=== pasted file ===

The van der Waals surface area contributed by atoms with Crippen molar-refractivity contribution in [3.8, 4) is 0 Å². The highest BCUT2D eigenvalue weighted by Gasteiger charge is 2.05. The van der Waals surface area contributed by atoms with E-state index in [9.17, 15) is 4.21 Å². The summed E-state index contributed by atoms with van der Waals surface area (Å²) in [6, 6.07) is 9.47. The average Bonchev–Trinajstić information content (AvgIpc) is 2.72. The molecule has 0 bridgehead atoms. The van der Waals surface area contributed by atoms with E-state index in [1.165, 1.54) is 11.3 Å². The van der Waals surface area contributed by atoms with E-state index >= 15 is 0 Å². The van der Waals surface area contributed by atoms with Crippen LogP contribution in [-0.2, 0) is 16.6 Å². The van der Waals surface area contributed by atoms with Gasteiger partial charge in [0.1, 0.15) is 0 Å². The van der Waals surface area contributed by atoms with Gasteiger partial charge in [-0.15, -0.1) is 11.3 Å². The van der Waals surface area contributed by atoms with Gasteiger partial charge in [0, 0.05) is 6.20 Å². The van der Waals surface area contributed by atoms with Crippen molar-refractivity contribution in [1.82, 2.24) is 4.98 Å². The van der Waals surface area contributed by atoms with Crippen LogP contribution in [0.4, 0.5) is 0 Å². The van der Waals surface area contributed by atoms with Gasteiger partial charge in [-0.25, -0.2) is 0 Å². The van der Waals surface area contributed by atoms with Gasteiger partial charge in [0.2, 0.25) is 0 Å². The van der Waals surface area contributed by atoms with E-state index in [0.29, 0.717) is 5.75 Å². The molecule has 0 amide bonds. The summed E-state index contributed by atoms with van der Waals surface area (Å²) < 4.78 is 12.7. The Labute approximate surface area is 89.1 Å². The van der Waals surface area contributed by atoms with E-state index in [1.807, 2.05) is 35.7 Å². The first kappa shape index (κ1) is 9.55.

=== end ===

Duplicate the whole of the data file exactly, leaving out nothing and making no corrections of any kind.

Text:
The van der Waals surface area contributed by atoms with Crippen molar-refractivity contribution in [3.8, 4) is 0 Å². The highest BCUT2D eigenvalue weighted by Gasteiger charge is 2.05. The van der Waals surface area contributed by atoms with E-state index in [9.17, 15) is 4.21 Å². The summed E-state index contributed by atoms with van der Waals surface area (Å²) in [6, 6.07) is 9.47. The average Bonchev–Trinajstić information content (AvgIpc) is 2.72. The molecule has 0 bridgehead atoms. The van der Waals surface area contributed by atoms with E-state index in [1.165, 1.54) is 11.3 Å². The van der Waals surface area contributed by atoms with E-state index >= 15 is 0 Å². The van der Waals surface area contributed by atoms with Crippen LogP contribution in [-0.2, 0) is 16.6 Å². The van der Waals surface area contributed by atoms with Gasteiger partial charge in [0.1, 0.15) is 0 Å². The van der Waals surface area contributed by atoms with Gasteiger partial charge in [-0.15, -0.1) is 11.3 Å². The van der Waals surface area contributed by atoms with Gasteiger partial charge in [0, 0.05) is 6.20 Å². The van der Waals surface area contributed by atoms with Crippen molar-refractivity contribution in [1.82, 2.24) is 4.98 Å². The van der Waals surface area contributed by atoms with Crippen LogP contribution in [0.4, 0.5) is 0 Å². The van der Waals surface area contributed by atoms with Gasteiger partial charge in [-0.25, -0.2) is 0 Å². The van der Waals surface area contributed by atoms with Gasteiger partial charge in [0.2, 0.25) is 0 Å². The van der Waals surface area contributed by atoms with E-state index in [0.29, 0.717) is 5.75 Å². The molecule has 0 amide bonds. The summed E-state index contributed by atoms with van der Waals surface area (Å²) < 4.78 is 12.7. The Labute approximate surface area is 89.1 Å². The van der Waals surface area contributed by atoms with E-state index in [1.807, 2.05) is 35.7 Å². The first kappa shape index (κ1) is 9.55.